Dendritic cells strongly boost the antitumor activity of adoptively transferred T cells in vivo

Yanyan Lou, Gang Wang, Gregory Lizée, Grace J. Kim, Steven E. Finkelstein, Chiguang Feng, Nicholas P. Restifo, Patrick Hwu

Research output: Contribution to journalArticle

91 Citations (Scopus)

Abstract

Dendritic cells (DCs) have been well characterized for their ability to initiate cell-mediated immune responses by stimulating naive T cells. However, the use of DCs to stimulate antigen-activated T cells in vivo has not been investigated. In this study, we determined whether DC vaccination could improve the efficacy of activated, adoptively transferred T cells to induce an enhanced antitumor immune response. Mice bearing B16 melanoma tumors expressing the gp100 tumor antigen were treated with cultured, activated T cells transgenic for a T-cell receptor specifically recognizing gp100, with or without concurrent peptide-pulsed DC vaccination. In this model, antigen-specific DC vaccination induced cytokine production, enhanced proliferation, and increased tumor infiltration of adoptively transferred T cells. Furthermore, the combination of DC vaccination and adoptive T-cell transfer led to a more robust antitumor response than the use of each treatment individually. Collectively, these findings illuminate a new potential application for DCs in the in vivo stimulation of adoptively transferred T cells and may be a useful approach for the immunotherapy of cancer.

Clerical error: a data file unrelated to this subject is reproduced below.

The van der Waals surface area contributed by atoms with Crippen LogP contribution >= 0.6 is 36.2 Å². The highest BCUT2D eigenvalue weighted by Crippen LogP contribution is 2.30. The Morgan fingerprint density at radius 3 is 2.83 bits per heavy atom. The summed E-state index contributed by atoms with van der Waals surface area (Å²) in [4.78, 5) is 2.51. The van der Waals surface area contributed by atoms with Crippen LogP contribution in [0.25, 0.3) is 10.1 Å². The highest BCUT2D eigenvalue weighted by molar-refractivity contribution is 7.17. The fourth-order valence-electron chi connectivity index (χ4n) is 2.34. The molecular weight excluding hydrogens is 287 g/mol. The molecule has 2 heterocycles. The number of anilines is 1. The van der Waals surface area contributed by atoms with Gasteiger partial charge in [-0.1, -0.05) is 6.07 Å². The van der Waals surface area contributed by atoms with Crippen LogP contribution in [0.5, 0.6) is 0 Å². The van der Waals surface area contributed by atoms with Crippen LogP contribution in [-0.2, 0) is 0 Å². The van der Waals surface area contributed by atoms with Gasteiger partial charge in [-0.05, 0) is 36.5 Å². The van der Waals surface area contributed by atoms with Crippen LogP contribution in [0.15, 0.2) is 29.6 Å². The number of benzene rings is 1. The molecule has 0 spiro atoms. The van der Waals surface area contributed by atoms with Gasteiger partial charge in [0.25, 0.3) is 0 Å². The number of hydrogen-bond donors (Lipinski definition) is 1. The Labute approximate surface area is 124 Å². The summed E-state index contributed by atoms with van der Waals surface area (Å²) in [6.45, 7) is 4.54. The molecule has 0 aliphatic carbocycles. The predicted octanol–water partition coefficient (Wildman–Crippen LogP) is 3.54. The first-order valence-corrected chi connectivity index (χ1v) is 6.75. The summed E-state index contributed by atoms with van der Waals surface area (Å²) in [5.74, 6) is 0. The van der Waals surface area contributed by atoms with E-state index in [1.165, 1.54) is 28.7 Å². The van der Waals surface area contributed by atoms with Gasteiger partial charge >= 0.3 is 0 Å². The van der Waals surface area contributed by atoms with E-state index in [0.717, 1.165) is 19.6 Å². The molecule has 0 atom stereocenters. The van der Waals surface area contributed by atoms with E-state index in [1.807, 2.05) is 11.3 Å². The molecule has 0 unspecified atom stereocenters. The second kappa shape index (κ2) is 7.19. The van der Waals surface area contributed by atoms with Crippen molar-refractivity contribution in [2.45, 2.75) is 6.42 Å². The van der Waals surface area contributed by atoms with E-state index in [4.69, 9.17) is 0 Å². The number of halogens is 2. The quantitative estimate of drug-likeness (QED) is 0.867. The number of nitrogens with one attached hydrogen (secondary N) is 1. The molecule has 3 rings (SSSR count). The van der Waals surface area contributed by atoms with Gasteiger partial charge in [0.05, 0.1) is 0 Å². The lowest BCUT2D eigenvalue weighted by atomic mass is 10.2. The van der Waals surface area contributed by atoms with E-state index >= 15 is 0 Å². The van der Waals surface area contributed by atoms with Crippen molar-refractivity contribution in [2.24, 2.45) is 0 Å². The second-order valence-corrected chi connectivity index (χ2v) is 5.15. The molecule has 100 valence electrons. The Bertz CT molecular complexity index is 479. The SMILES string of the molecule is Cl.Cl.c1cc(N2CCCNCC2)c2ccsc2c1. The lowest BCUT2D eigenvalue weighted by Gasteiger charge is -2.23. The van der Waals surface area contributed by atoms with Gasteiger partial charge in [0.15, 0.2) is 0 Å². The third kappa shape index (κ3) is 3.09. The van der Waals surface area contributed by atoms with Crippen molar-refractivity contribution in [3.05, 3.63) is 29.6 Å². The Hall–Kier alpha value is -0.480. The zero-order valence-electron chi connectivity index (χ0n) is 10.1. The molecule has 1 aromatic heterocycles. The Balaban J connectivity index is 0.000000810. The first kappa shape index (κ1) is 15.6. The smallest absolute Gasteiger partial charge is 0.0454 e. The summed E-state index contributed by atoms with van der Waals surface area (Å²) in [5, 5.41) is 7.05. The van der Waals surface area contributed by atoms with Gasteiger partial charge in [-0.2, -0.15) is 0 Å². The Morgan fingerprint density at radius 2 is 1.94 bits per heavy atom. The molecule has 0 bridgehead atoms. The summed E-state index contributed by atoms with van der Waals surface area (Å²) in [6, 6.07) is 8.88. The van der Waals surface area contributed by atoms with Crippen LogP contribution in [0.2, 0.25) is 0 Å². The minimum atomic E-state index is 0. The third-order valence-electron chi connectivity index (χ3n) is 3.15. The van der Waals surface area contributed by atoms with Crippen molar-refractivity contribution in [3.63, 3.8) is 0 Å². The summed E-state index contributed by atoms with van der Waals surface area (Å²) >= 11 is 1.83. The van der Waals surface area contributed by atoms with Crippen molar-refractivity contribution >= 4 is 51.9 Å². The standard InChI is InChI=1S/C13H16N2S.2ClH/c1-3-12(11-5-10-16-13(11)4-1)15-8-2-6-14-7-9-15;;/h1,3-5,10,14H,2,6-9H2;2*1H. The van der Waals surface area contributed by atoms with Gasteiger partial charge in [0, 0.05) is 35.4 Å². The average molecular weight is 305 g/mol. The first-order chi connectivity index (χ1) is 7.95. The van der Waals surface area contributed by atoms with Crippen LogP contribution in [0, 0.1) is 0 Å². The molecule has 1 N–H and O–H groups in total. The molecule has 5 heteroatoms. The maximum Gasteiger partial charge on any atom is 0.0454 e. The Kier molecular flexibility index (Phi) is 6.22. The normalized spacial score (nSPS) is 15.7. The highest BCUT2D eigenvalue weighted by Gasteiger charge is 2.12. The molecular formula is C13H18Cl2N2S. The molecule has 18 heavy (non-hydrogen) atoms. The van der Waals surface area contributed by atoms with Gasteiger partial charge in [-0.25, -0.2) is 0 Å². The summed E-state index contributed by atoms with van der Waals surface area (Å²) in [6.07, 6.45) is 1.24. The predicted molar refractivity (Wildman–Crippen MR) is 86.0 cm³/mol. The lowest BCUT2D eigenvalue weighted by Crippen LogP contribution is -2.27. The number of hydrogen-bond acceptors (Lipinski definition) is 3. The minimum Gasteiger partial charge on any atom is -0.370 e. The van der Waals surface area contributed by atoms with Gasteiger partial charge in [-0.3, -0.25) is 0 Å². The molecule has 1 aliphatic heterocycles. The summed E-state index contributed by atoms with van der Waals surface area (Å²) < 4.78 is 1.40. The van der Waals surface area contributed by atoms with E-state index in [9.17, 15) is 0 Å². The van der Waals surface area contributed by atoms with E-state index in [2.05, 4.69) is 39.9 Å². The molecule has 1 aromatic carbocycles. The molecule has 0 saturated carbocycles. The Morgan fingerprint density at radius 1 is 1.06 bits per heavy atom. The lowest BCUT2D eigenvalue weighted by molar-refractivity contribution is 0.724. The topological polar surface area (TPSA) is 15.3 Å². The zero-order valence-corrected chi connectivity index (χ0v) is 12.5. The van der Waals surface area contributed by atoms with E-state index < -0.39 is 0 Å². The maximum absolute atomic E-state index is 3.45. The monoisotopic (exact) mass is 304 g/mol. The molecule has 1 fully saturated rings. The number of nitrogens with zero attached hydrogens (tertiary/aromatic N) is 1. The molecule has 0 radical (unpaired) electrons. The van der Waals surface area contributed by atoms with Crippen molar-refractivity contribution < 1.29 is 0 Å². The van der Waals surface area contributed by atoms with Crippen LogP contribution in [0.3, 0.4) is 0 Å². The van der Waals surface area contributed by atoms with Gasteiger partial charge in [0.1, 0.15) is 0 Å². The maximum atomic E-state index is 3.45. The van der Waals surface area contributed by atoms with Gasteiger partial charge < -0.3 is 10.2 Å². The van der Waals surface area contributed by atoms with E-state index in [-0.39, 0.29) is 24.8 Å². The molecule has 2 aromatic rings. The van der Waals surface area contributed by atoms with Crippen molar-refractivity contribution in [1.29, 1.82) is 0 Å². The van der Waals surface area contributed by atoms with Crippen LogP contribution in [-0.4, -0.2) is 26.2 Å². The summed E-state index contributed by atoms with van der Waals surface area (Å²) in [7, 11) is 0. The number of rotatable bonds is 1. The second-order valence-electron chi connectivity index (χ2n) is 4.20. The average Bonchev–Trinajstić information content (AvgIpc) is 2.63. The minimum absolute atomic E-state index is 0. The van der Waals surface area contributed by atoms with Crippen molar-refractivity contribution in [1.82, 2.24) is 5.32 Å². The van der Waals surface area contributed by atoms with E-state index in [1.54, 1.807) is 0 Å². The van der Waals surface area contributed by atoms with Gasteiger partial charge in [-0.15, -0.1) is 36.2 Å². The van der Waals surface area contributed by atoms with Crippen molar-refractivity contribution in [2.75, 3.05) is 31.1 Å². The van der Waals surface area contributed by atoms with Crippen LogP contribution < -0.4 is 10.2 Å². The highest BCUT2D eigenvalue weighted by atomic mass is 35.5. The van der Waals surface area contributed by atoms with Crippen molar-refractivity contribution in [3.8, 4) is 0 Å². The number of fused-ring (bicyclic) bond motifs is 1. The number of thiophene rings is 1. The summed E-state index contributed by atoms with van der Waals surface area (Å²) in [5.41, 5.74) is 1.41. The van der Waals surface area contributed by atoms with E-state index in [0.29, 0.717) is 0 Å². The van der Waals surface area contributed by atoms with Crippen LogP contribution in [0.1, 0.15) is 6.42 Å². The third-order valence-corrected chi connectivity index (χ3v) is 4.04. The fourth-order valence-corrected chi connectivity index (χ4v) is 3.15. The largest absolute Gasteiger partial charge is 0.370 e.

Original languageEnglish (US)
Pages (from-to)6783-6790
Number of pages8
JournalCancer Research
Volume64
Issue number18